Six indicted by Justice Department on conspiracy to pay bribes to Amazon

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Six alleged fraudsters have been indicted by a grand jury in Washington state over a scheme to bribe Amazon employees in hopes of a competitive business edge, the Justice Department announced Friday.

The defendants planned to pay over $100,000 in exchange for an unfair advantage on the Amazon marketplace, where third-party merchants sell goods, officials said.

Since 2017, the individuals allegedly resorted to bribery and fraud to reinstate products and accounts that Amazon had suspended or blocked from its marketplace.

The accused allegedly paid at least ten Amazon employees and contractors to attack competitors and boost their products — raking in more than $100 million of competitive benefits, according to prosecutors

“The ultimate victim from this criminal conduct is the buying public who get inferior or even dangerous goods that should have been removed from the marketplace,” U.S. Attorney Brian T. Moran said in a statement.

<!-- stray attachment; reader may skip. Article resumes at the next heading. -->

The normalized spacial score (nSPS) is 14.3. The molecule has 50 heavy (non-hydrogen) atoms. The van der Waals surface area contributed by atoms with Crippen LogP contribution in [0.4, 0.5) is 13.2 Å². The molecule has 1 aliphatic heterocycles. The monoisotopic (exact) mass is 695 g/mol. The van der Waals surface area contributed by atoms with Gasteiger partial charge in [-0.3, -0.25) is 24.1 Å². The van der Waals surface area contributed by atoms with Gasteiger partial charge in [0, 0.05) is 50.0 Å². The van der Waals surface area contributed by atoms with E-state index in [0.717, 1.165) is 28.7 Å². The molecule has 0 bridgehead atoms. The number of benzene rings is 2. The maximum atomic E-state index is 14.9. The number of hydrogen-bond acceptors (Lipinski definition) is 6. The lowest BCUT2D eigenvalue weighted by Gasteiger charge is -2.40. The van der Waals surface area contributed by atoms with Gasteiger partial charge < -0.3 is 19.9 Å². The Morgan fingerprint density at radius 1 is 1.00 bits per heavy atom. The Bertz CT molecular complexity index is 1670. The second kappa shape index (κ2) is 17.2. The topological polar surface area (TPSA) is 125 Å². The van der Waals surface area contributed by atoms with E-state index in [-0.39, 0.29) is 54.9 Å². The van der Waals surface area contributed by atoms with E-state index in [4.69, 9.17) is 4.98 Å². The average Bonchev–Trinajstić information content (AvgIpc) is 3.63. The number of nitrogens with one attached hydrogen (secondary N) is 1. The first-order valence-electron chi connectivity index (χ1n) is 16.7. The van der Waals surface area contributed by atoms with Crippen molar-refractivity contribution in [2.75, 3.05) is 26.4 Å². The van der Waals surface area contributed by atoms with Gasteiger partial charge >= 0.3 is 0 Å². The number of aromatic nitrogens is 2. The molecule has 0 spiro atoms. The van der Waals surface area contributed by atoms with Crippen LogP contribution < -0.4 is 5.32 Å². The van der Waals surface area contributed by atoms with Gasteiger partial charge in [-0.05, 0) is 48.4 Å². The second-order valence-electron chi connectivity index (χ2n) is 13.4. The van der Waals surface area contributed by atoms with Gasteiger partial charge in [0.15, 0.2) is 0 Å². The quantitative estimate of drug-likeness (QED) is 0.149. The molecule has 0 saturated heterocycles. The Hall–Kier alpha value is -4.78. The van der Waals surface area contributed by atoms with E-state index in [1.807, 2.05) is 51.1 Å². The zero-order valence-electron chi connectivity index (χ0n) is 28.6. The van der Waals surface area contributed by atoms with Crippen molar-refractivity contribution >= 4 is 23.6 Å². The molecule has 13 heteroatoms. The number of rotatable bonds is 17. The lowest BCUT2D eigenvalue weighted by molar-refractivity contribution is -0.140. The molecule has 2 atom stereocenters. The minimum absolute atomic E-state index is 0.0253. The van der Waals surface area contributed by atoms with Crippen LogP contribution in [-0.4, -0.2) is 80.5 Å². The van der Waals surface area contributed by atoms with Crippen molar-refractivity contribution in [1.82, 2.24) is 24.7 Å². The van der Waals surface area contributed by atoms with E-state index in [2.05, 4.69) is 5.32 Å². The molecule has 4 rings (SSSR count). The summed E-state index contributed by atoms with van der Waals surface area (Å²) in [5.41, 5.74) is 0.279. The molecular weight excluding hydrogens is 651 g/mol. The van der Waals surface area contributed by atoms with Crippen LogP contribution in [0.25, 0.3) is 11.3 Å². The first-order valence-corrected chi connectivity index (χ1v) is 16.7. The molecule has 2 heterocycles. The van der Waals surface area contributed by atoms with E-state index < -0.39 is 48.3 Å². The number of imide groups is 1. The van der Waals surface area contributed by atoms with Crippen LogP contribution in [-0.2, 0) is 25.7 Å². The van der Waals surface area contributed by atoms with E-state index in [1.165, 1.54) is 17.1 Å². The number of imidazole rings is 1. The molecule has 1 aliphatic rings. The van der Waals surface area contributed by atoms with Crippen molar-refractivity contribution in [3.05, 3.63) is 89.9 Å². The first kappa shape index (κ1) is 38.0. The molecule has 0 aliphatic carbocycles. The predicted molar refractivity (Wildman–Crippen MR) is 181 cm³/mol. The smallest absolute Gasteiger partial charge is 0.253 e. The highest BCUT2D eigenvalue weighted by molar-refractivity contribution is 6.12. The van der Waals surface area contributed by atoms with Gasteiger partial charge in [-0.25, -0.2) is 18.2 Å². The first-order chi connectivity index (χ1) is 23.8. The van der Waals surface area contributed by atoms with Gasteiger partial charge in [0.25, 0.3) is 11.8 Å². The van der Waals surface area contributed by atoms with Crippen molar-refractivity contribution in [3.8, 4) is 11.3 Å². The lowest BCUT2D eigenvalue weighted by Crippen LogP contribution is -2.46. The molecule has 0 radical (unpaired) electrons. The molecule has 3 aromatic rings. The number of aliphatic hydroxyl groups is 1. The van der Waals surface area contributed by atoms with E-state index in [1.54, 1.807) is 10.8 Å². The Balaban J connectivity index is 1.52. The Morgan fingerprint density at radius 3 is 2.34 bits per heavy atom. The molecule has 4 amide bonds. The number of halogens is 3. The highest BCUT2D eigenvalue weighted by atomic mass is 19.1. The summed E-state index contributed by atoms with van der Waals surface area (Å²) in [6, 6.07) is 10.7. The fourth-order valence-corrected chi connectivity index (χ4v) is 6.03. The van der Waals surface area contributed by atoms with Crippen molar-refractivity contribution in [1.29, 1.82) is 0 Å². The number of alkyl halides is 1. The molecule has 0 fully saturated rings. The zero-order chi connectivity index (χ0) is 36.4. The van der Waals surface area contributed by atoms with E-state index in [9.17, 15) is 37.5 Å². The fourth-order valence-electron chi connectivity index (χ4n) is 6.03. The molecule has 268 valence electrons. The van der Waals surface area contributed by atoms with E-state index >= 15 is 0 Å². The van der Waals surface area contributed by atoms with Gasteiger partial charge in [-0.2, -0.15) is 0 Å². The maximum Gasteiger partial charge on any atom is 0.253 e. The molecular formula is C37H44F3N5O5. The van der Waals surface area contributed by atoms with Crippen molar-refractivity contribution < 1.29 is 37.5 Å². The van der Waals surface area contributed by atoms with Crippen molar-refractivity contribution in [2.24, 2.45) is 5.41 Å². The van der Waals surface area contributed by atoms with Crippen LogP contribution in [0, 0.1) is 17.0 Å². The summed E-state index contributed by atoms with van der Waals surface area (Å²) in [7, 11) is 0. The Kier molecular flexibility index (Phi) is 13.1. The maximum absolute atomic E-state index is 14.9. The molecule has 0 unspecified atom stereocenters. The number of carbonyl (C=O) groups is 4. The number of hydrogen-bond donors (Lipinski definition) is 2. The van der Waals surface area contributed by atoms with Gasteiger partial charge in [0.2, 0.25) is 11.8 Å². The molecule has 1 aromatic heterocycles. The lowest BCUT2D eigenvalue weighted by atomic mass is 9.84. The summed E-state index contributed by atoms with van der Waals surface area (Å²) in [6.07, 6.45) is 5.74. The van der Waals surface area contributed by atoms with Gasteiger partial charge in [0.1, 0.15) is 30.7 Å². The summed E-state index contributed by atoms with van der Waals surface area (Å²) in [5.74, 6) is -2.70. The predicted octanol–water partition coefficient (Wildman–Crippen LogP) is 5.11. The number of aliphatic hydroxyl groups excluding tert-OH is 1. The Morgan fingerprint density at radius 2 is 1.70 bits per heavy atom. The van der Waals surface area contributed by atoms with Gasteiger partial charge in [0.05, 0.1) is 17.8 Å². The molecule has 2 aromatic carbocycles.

The indicted include three New Yorkers: Ephraim Rosenberg, 45, of Brooklyn and Joseph Nilsen,31 and Kristen Leccese, 32, of Manhattan.

Others involved in the scheme include Hadis Nuhanovic, 30, of Acworth, Georgia; Rohit Kadimisetty, 27, of Northridge, California; and Nishad Kunju, 31, of Hyderabad, India, according to the indictment.

Kunju allegedly worked as an Amazon seller-support associate, before transitioning to an outside consultant position who recruited and paid bribes to his former coworkers.

An Amazon spokesman said the company worked with the Justice Department on the case and works to track suspicious behavior by sellers and employees.

“We are especially disappointed by the actions of this limited group of now-former employees, and appreciate the collaboration and support from law enforcement to bring them and the bad actors they were entwined with to justice,” the spokesman said.

The company’s third-party marketplace has come under heavy scrutiny from lawmakers and regulatory agencies looking at Amazon’s business practices on the platform and whether it hurts small sellers.

With Post Wires

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